Why Do Big Dogs Live Less Than Small Ones?
A dog as big as a Saint Bernard does not usually reach 10 years of life, however, a small chihuahua reaches 15 years of life without problems. What are the reasons that big dogs live less?
In the animal kingdom, size usually equals longevity, since normally, large animals such as elephants or whales can exceed 60 years of age and a small animal such as a mouse only lives one or two years or a butterfly that he comes to live only a few months.
In the world of dogs, it is totally the other way around, since big dogs live less than small dog breeds.
Some of the possible hypotheses that the scientists give are:
1. Big dogs jump more, run more and may wear out their body more quickly than small ones.
So, big dogs usually lead harder lives than small ones. Since they Big dogs run more, they jump more and they may wear out their body faster than the little ones. Also, if we compare the wear of a working dog, dedicated to pulling sleds or grazing, with a small dog that is dedicated to being at home and take short walks, the theory can fit us, and it may be one of the reasons why what large dogs live less.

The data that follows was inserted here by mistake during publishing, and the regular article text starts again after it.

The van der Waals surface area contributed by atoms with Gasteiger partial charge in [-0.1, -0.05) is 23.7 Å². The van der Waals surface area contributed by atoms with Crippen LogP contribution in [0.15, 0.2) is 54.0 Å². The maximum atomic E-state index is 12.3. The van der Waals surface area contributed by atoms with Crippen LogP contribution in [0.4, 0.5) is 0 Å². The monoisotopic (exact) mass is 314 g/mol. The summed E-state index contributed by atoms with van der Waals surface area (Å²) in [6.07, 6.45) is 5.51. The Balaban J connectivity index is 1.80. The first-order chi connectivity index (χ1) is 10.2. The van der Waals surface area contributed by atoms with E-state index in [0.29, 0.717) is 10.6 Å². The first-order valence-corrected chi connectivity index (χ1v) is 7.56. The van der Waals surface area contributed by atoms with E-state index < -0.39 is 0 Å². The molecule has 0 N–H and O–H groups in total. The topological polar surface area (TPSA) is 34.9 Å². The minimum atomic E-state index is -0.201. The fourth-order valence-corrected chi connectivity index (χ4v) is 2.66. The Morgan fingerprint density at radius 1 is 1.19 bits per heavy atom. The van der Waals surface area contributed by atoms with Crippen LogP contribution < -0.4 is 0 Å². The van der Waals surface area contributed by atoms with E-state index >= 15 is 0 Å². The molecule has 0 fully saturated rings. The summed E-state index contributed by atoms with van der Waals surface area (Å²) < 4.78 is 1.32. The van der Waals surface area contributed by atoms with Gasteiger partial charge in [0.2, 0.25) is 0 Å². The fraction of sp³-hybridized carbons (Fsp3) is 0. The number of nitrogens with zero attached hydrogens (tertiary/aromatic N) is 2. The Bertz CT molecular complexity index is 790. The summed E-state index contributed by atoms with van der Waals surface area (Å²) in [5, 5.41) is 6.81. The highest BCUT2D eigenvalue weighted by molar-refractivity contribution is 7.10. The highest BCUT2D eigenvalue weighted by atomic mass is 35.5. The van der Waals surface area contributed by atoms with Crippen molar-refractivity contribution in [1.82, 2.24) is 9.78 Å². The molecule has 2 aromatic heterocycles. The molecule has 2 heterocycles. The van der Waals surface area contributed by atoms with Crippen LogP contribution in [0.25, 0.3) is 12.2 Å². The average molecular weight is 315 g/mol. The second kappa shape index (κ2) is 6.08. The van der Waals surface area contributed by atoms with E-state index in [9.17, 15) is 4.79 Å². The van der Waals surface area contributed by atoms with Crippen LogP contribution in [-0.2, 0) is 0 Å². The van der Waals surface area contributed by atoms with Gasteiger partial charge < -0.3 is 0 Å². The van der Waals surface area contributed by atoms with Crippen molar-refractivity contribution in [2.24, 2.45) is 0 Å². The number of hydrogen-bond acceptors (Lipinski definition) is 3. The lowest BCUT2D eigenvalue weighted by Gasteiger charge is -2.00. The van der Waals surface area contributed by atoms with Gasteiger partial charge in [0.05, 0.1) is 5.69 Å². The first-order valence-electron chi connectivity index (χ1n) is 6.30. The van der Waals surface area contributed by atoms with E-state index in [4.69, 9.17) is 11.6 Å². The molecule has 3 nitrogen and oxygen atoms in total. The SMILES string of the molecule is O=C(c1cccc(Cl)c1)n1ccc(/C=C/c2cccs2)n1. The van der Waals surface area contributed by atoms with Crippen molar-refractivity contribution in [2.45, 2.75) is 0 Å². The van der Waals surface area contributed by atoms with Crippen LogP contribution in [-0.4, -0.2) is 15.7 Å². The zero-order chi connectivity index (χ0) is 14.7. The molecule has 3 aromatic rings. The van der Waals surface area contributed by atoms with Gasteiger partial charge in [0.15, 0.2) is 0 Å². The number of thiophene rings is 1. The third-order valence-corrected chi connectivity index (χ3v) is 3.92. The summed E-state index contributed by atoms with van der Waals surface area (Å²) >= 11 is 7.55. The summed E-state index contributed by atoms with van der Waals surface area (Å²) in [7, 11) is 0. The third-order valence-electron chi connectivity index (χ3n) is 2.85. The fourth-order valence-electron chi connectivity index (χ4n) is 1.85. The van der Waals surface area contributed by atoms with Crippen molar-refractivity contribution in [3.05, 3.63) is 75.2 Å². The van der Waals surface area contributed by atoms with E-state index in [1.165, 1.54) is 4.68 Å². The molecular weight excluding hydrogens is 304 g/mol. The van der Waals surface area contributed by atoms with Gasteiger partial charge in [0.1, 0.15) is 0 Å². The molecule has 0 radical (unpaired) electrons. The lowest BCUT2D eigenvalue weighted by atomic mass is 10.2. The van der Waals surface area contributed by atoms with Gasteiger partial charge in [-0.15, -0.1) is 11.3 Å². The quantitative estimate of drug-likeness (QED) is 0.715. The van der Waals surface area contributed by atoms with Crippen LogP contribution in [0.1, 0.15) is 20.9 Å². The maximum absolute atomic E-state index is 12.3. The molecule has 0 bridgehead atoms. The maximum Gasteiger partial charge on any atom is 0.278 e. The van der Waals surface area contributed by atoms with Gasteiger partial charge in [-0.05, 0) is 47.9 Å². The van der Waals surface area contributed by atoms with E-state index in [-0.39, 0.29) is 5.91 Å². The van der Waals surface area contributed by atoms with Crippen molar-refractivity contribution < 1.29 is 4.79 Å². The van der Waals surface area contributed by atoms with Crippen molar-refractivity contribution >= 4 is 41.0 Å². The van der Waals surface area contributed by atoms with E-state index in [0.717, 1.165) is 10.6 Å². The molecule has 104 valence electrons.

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2. Large dogs are more likely to develop cancer.
According to medical research, Large dogs are more likely to develop some type of cancer, especially bone cancer. This could be another factor that affected the life expectancy of our big dogs.
3. Large dogs have a small heart.
Another possible theory may lie in the difference between the body mass of a large dog and the size of its heart since in proportion, big dogs have a smaller heart than small dogs. It may be that this makes the hearts of big dogs live less because they suffer more and wear out earlier than that of smaller dogs.
4. The fault could be oxygen free radicals.
Speaking now scientifically, according to current research by a team of students at Colgate University in Hamilton, New York.
Oxygen free radicals appear as a waste of the process by which cells obtain energy from food. They are molecules that have lost electrons and try to recover them by removing them from other cells in the body, “oxidizing” them in the attempt. The body generates “antioxidant” molecules that neutralize them, but the more energy an organism produces, the more free radicals escape to harm.
This metabolic process seems to be one of those responsible for the aging and deterioration of the body and could explain why big dogs live less and usually die before smaller ones.
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This happens because puppies of large breeds have rapid metabolisms that consume an amount of energy much higher than that of small dogs. This imbalance causes damage to the cells that will appear in a few years and will shorten the life expectancy of big dogs.